It is an exhibition that has excited, enthralled and disgusted its visitors successfully in equal measure since it was conceived and went on tour around the world. Bodies:The Exhibition features real human corpses, preserved, their skin removed and their internal organs on display for all to see. I myself had visited two years ago in Buenos Aires, and it is definitely something I’ll remember. It’s a cross between a freak-show and a serious educational experience. It then finally came to Lima, Peru, and became a scandal for a less predictable reason.
You would think the allegations and rumours that the organisers of the tour face, that the corpses on display didn’t willingly donate their bodies to science and the exhibition before death, but are in fact executed Chinese political prisoners, would be scandal enough. But leaving it at that is just a little too dull for this country of countless natural, cultural, and historical wonders. Things are always more interesting here.
A short time into the exhibition a breathtaking declaration was made. Someone had stolen a lung.
Susan Hoefken, manager of the firm Impacto that brought the exhibition to the Peruvian capital, presented the news to the press with outrage.
“In the whole world this has never happened before,” she said, and Peruvians responded in kind, embarrassed and angry at the shame brought on them, showing their old self-disparaging self-loathing tendencies in the form of the typical cries of “only in Peru can something like this happen”.
A $2000 reward was offered for the return of the lung, while the event’s owners, Atlanta-based Premier Exhibitions told the businesswoman to recover the lung however possible.
As outrage grew, so did ticket sales which had been fairly stagnant beforehand. News coverage peaked when the organisers suddenly announced that the lung had been recovered, that it had been abandoned in the car park outside. As the tide of public opinion turned against Susan Hoefken and the exhibition for embarrassing the nation with lax security, she announced it’s early closure because of the incident.
Things then turned nasty. A significant number of people immediately started questioning the whole series of events. They denounced the theft as a publicity stunt to revive what was a failing money-losing exhibition (which in itself should be hugely embarrassing for Peru, that a science exhibition struggles to find an audience while everyone is busy watching soap operas Al Fondo Hay Sitio).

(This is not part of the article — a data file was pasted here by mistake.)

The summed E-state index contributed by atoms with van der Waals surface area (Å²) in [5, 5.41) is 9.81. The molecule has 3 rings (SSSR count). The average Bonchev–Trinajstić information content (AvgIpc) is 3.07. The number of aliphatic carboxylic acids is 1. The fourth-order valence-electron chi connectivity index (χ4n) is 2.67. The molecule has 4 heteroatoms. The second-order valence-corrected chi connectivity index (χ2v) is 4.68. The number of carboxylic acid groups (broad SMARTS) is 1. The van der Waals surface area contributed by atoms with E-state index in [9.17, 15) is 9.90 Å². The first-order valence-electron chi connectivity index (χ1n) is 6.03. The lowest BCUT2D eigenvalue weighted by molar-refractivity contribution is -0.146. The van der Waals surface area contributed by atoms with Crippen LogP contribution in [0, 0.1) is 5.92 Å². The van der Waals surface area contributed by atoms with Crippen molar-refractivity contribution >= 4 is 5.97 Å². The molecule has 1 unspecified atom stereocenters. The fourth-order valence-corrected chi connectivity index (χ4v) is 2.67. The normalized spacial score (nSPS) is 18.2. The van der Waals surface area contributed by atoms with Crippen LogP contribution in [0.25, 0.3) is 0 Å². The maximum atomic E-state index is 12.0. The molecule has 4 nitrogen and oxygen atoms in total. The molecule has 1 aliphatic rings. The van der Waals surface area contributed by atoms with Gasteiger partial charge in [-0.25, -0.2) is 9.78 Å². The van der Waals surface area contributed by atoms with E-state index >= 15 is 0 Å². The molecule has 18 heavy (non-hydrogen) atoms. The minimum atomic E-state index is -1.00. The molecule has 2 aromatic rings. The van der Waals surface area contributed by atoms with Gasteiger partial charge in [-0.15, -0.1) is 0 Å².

It was then revealed by journalists that the theft had never been reported to police. Whether true or not, the police were interested in the case. The same investigation presented the testimony of ex-employee Javier Sánchez who was in charge of security. He stated that Hoefken had ordered him to go deal with journalists who had just shown up, and after those few minutes that Hoefken was there, he returned to find the lung missing from the display.
Separately, the police had received an anonymous tip that the whole thing was a hoax, a tip in the form of an email from someone working for the exhibition’s owners, that stated that Hoefken was behind the theft.
Interestingly, it was later revealed that this was not the first time Bodies: The Exhibition had befallen an act of theft. A kidney had been stolen when in Seattle, and Australia also suffered a similar event. Some suggest these were also hoaxes to raise ticket sales, which would mean although Hoefken was guilty, she may have received orders from above.
Hoefken presented her story to the police, who are now investigating a possible act of fraud. She maintains that the lung was indeed stolen and that she is innocent of all that she is accused of.
Peruvians, obsessed with frivolous news stories, are baying for blood. Stolen lungs, Magaly Medina and the latest exploits and small time celebrities often keep real news stories off the front page, to the government’s delight. While Hunt Oil prepares to fight an Peruvian Amazonian tribe, and while the ruling party and friends are revealed once again to be lining their pockets in a scandal known as Petrogate, Peruvians, according to Hoefken, are busy threatening her life.
Even the nation’s president Alan Garcia, the man who’s incompetence and criminality plunged millions into poverty before fleeing abroad with stolen millions, got in on the action. “She should renounce her Peruvian citizenship for the damage she has done to our country”, he said without a hint of irony, effectively declaring the woman guilty without a trial.
Only in Peru can something like this happen, they all say.